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Show for small only question

I'm concerned about speed, so I want a small version of a logo to show on phones and a large version of a logo to show on all larger screens. If I use the show-for-small-only, for the small version of the logo and the show-for-medium-up for the larger version of the logo, does the large version still get downloaded to the Phone even though it's hidden?

imagebandwidthshow-for-small-onlymobiledownload

I'm concerned about speed, so I want a small version of a logo to show on phones and a large version of a logo to show on all larger screens. If I use the show-for-small-only, for the small version of the logo and the show-for-medium-up for the larger version of the logo, does the large version still get downloaded to the Phone even though it's hidden?

sudheer over 5 years ago

ya it sends both the images to the browser and displays according to the screen resolution

one example pug-in is interchange check it our here -http://zurb.com/playground/foundation-interchange

i suggest going through these blog post-
http://www.hongkiat.com/blog/serving-responsive-images/
http://css-tricks.com/which-responsive-images-solution-should-you-use/

James Stone over 5 years ago

Interchange is awesome, but before you go so far as that, you might look at how large the images are in respect to the increase in size from javascript from interchange. You might find out that you are better off with the image. It depends on the image size. If you have hundreds of images, interchange or slimmage.js are good ways to handle this. Note: slimmage also supports webp with fallback.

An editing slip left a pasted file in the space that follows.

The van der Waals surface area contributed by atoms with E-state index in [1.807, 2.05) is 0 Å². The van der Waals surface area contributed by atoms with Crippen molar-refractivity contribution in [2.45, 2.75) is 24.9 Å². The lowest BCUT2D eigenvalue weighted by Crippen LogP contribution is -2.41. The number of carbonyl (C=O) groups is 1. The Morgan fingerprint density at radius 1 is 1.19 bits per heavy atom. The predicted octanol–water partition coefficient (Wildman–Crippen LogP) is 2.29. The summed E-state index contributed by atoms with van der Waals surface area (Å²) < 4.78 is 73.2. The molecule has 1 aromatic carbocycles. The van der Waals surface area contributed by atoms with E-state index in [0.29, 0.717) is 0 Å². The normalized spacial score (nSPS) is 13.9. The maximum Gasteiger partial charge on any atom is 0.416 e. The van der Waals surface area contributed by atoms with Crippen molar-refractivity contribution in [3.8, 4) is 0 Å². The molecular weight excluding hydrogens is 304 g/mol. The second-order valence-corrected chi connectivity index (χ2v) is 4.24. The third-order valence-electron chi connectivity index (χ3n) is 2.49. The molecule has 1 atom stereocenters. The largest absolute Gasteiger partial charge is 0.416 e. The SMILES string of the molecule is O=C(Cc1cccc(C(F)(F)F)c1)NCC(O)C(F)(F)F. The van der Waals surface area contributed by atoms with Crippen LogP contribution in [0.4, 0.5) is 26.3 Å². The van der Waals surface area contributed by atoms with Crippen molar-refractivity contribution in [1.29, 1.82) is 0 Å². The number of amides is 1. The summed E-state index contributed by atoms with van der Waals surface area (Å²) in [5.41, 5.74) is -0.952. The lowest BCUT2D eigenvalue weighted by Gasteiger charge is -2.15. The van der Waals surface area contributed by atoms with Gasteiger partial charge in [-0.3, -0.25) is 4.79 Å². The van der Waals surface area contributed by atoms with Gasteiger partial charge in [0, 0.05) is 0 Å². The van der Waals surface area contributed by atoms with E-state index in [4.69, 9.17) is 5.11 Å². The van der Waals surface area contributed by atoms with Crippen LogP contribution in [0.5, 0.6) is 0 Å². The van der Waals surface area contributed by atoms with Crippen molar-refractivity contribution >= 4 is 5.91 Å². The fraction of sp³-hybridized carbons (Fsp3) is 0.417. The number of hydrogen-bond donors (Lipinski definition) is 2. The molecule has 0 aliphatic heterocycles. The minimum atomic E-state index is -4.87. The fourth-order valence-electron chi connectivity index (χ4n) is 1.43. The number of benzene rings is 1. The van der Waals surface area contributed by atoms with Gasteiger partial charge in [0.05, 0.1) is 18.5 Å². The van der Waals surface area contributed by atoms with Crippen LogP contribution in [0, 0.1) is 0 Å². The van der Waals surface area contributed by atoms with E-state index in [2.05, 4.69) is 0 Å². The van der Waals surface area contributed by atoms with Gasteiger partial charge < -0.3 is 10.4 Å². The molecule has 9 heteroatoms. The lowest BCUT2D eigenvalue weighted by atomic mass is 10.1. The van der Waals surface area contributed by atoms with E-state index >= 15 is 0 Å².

You could also look at async loading the desktop image with jquery (there are a bunch of jquery plugins that do this). You will get hit twice on desktop, but often the network speeds are faster.

Another thing to consider is if you are supporting retina. Often a 1.5x size image that is a heavily compressed jpeg might be small enough in size to use for both. Try not to use png if you can avoid it.

Another performance consideration is svg (either in css or loaded async) with a png fallback.

These are depend on your particular use case but are some things to check out. Run your site through pingdom, google page speed or yslow. Look at your image size. Ask yourself, can you make those images smaller or combine them. Make sure you run it through a tool like image_optim or smush it or an online image optimization tool.

In my experience it is always better to look at performance in this way before considering on of the responsive image libraries. That way if you add it, it will only increase your performance. Otherwise if you are using large unoptimized images to start with you are still just loading only 1 instead of 2 large unoptimized images.